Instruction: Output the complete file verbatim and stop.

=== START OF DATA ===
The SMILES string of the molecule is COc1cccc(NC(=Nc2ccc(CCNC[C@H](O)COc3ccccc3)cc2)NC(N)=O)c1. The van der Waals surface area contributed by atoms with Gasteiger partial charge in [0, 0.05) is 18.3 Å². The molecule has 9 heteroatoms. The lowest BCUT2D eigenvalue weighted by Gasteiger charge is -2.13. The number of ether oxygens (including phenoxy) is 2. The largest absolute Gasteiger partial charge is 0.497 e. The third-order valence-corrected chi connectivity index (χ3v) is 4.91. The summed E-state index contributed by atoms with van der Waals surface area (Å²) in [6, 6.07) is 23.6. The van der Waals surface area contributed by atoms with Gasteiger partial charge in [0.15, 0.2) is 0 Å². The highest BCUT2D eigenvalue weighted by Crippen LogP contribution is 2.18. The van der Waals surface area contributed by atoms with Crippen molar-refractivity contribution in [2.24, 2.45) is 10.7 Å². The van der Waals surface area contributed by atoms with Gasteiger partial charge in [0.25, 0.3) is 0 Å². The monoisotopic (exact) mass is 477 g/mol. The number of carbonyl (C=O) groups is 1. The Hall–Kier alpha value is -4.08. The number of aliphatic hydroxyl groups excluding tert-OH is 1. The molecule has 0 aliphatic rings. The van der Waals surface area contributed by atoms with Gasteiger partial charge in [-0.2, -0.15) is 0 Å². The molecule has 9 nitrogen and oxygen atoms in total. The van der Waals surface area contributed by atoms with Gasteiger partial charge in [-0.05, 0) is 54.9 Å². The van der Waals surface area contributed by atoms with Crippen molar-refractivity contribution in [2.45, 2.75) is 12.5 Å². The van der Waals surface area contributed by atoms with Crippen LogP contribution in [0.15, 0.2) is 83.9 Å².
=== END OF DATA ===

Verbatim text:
The SMILES string of the molecule is COc1cccc(NC(=Nc2ccc(CCNC[C@H](O)COc3ccccc3)cc2)NC(N)=O)c1. The van der Waals surface area contributed by atoms with Gasteiger partial charge in [0, 0.05) is 18.3 Å². The molecule has 9 heteroatoms. The lowest BCUT2D eigenvalue weighted by Gasteiger charge is -2.13. The number of ether oxygens (including phenoxy) is 2. The largest absolute Gasteiger partial charge is 0.497 e. The third-order valence-corrected chi connectivity index (χ3v) is 4.91. The summed E-state index contributed by atoms with van der Waals surface area (Å²) in [6, 6.07) is 23.6. The van der Waals surface area contributed by atoms with Gasteiger partial charge in [0.15, 0.2) is 0 Å². The highest BCUT2D eigenvalue weighted by Crippen LogP contribution is 2.18. The van der Waals surface area contributed by atoms with Crippen molar-refractivity contribution in [2.24, 2.45) is 10.7 Å². The van der Waals surface area contributed by atoms with Gasteiger partial charge in [0.25, 0.3) is 0 Å². The monoisotopic (exact) mass is 477 g/mol. The number of carbonyl (C=O) groups is 1. The Hall–Kier alpha value is -4.08. The number of aliphatic hydroxyl groups excluding tert-OH is 1. The molecule has 0 aliphatic rings. The van der Waals surface area contributed by atoms with Gasteiger partial charge in [-0.2, -0.15) is 0 Å². The molecule has 9 nitrogen and oxygen atoms in total. The van der Waals surface area contributed by atoms with Gasteiger partial charge in [-0.05, 0) is 54.9 Å². The van der Waals surface area contributed by atoms with Crippen molar-refractivity contribution in [2.45, 2.75) is 12.5 Å². The van der Waals surface area contributed by atoms with Crippen LogP contribution in [0.15, 0.2) is 83.9 Å².